Heliotrope (Heliotropium arborescens), evergreen to deciduous, mounded to spreading 2-3 feet in height, large clusters of very small, fragrant flowers in purple to white most of the year, large deep green to purple-green foliage, sun to part shade, average to little water when established, good container plant.
Species of this genus produce clusters of tiny flowers with a sweet, delicate fragrance. Foliage is handsome. Provide well-drained soil.
Heliotropium arborescens: from Peru. This old-fashioned favorite grows to 4 ft. tall, 2 ft. wide in the mild-winter zones where it is a perennial, but it’s typically treated in all regions as a summer bedding annual to 1 1/2 to 2 ft. high, 1 to 1 1/2 ft. wide. Dark violet, purple, blue, or white blossoms are densely set in curved, one-sided spikes that form rounded, 3 to 4-in. clusters. They have a scent reminiscent of vanilla. Veined leaves have a darkish purple cast.
‘Black Beauty’ and ‘Iowa’ are varieties with deep purple flowers; there are also dwarf forms under 1 ft. high.
All are good in pots (in cold climates, overwinter them in a frost-free spot). They can take full sun in cooler climates but need partial shade in warmer ones.
Periwinkle (Vinca minor) evergreen, spreading growth habit 6-12 inches in height with indeterminate spread, flowers in shades of blue and purple to white, dark green glossy foliage, best in part shade, deer resistant.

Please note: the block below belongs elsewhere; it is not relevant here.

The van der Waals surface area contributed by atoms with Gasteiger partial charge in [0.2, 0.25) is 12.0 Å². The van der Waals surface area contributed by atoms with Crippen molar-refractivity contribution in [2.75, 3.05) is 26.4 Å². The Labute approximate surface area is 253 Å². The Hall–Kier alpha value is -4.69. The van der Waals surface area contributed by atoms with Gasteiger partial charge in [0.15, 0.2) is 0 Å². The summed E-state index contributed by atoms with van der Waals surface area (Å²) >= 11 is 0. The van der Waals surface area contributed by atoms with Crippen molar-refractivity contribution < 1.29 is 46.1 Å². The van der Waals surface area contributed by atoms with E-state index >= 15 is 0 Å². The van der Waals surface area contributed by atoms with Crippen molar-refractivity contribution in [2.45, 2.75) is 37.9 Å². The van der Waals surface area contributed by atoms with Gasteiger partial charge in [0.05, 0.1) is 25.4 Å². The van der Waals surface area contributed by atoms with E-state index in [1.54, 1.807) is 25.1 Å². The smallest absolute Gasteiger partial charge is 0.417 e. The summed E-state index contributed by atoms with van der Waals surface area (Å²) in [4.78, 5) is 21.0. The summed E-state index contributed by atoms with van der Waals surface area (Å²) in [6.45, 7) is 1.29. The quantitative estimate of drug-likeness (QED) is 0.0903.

Trailing, arching stems that root where they touch soil make these plants useful as ground and bank covers. Shiny dark green, oval to oblong leaves. Lavender-blue, five-petaled, pinwheel-shaped flowers appear in leaf joints in early spring. Plant the larger species and its varieties 2–2 1/2 ft. apart, dwarf kinds 1/2 ft. apart. When plantings mound up or are layered with old stems, shear or mow before new spring growth begins. Will grow in almost any soil. Compete successfully with surface tree roots.
Vinca major is the larger, more aggressive species, and should be avoided. Leaves to 3 in. long, flowers to 2 in. across; mounds to 1–2 ft. high. Spreads rapidly; can be extremely invasive in sheltered, forested areas.
Vinca minor is the dwarf version of V. major, with 3/4–1 3/4-in.- long leaves, flowers to 1 in. wide, and a height of just 4–6 in. More restrained, less likely to invade adjacent plantings.
Dichondra, trailing growth to 1-3 inches in height, indeterminate spread, spreads by rhizomes and roots at leaf nodes, silver-gray horseshoe-shaped foliage, does not produce flowers, full sun to light shade, regular moisture, tolerates light foot traffic.
Native to west Texas through Arizona, Dichondra Silver Falls is a perennial creeper with striking silvery foliage that provides a blanket of contrasting texture and colour for your garden. Dichondra Silver Falls has a true cascading habit that makes it particularly useful for hanging baskets. It may even be used as a lawn substitute.
Tiger Flower (Tigridia pavonia), exotic deciduous bulb, very vertical clumping growth to 3 ft. in height, large bright white to orange bowl-shaped flowers in summer, full sun to part shade, drought tolerant, naturalizes, very dramatic flowers last only one day.